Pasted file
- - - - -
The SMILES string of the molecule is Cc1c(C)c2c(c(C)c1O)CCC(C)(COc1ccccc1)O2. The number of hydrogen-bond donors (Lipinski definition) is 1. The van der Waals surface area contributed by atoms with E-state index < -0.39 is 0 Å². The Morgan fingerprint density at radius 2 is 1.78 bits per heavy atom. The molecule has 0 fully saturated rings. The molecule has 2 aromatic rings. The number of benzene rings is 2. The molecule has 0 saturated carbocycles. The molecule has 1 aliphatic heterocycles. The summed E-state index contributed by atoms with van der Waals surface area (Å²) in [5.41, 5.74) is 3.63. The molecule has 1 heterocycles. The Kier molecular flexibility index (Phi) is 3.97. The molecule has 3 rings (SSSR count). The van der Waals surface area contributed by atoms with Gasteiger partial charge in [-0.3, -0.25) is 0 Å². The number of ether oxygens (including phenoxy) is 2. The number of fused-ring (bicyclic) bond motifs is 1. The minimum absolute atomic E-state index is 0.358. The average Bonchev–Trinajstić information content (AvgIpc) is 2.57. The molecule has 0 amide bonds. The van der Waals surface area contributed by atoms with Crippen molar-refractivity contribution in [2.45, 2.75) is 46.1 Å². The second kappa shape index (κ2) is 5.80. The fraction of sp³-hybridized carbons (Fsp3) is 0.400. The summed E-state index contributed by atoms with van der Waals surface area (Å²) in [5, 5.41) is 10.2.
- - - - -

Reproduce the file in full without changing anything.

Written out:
The SMILES string of the molecule is Cc1c(C)c2c(c(C)c1O)CCC(C)(COc1ccccc1)O2. The number of hydrogen-bond donors (Lipinski definition) is 1. The van der Waals surface area contributed by atoms with E-state index < -0.39 is 0 Å². The Morgan fingerprint density at radius 2 is 1.78 bits per heavy atom. The molecule has 0 fully saturated rings. The molecule has 2 aromatic rings. The number of benzene rings is 2. The molecule has 0 saturated carbocycles. The molecule has 1 aliphatic heterocycles. The summed E-state index contributed by atoms with van der Waals surface area (Å²) in [5.41, 5.74) is 3.63. The molecule has 1 heterocycles. The Kier molecular flexibility index (Phi) is 3.97. The molecule has 3 rings (SSSR count). The van der Waals surface area contributed by atoms with Gasteiger partial charge in [-0.3, -0.25) is 0 Å². The number of ether oxygens (including phenoxy) is 2. The number of fused-ring (bicyclic) bond motifs is 1. The minimum absolute atomic E-state index is 0.358. The average Bonchev–Trinajstić information content (AvgIpc) is 2.57. The molecule has 0 amide bonds. The van der Waals surface area contributed by atoms with Crippen molar-refractivity contribution in [2.45, 2.75) is 46.1 Å². The second kappa shape index (κ2) is 5.80. The fraction of sp³-hybridized carbons (Fsp3) is 0.400. The summed E-state index contributed by atoms with van der Waals surface area (Å²) in [5, 5.41) is 10.2.